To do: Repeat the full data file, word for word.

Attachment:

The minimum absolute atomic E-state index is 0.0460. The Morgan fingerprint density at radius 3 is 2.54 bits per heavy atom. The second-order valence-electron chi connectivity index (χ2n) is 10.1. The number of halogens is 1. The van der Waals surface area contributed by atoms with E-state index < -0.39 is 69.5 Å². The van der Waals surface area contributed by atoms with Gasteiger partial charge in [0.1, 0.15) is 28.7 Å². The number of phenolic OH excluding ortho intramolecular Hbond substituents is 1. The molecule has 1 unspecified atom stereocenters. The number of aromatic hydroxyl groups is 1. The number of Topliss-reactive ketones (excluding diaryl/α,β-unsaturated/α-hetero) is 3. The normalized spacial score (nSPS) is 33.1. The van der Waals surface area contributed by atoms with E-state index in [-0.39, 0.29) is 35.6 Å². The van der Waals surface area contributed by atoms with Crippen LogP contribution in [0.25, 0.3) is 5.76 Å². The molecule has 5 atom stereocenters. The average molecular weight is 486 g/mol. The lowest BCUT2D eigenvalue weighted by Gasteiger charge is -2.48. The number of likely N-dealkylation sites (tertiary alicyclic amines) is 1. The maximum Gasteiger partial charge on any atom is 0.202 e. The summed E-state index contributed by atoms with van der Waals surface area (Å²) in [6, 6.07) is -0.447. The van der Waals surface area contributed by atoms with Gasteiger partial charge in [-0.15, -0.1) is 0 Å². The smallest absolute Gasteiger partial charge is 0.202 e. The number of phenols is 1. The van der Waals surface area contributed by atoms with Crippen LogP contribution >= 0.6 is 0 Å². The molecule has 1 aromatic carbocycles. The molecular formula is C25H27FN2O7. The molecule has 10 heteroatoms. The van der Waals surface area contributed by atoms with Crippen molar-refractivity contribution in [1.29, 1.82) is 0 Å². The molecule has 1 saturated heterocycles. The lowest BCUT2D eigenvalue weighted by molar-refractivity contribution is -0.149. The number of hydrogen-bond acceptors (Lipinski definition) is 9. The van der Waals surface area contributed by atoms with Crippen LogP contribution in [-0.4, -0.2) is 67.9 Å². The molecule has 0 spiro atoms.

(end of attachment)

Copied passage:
The minimum absolute atomic E-state index is 0.0460. The Morgan fingerprint density at radius 3 is 2.54 bits per heavy atom. The second-order valence-electron chi connectivity index (χ2n) is 10.1. The number of halogens is 1. The van der Waals surface area contributed by atoms with E-state index < -0.39 is 69.5 Å². The van der Waals surface area contributed by atoms with Gasteiger partial charge in [0.1, 0.15) is 28.7 Å². The number of phenolic OH excluding ortho intramolecular Hbond substituents is 1. The molecule has 1 unspecified atom stereocenters. The number of aromatic hydroxyl groups is 1. The number of Topliss-reactive ketones (excluding diaryl/α,β-unsaturated/α-hetero) is 3. The normalized spacial score (nSPS) is 33.1. The van der Waals surface area contributed by atoms with E-state index in [-0.39, 0.29) is 35.6 Å². The van der Waals surface area contributed by atoms with Crippen LogP contribution in [0.25, 0.3) is 5.76 Å². The molecule has 5 atom stereocenters. The average molecular weight is 486 g/mol. The lowest BCUT2D eigenvalue weighted by Gasteiger charge is -2.48. The number of likely N-dealkylation sites (tertiary alicyclic amines) is 1. The maximum Gasteiger partial charge on any atom is 0.202 e. The summed E-state index contributed by atoms with van der Waals surface area (Å²) in [6, 6.07) is -0.447. The van der Waals surface area contributed by atoms with Gasteiger partial charge in [-0.15, -0.1) is 0 Å². The smallest absolute Gasteiger partial charge is 0.202 e. The number of phenols is 1. The van der Waals surface area contributed by atoms with Crippen LogP contribution >= 0.6 is 0 Å². The molecule has 1 aromatic carbocycles. The molecular formula is C25H27FN2O7. The molecule has 10 heteroatoms. The van der Waals surface area contributed by atoms with Crippen molar-refractivity contribution in [1.29, 1.82) is 0 Å². The molecule has 1 saturated heterocycles. The lowest BCUT2D eigenvalue weighted by molar-refractivity contribution is -0.149. The number of hydrogen-bond acceptors (Lipinski definition) is 9. The van der Waals surface area contributed by atoms with Crippen LogP contribution in [-0.4, -0.2) is 67.9 Å². The molecule has 0 spiro atoms.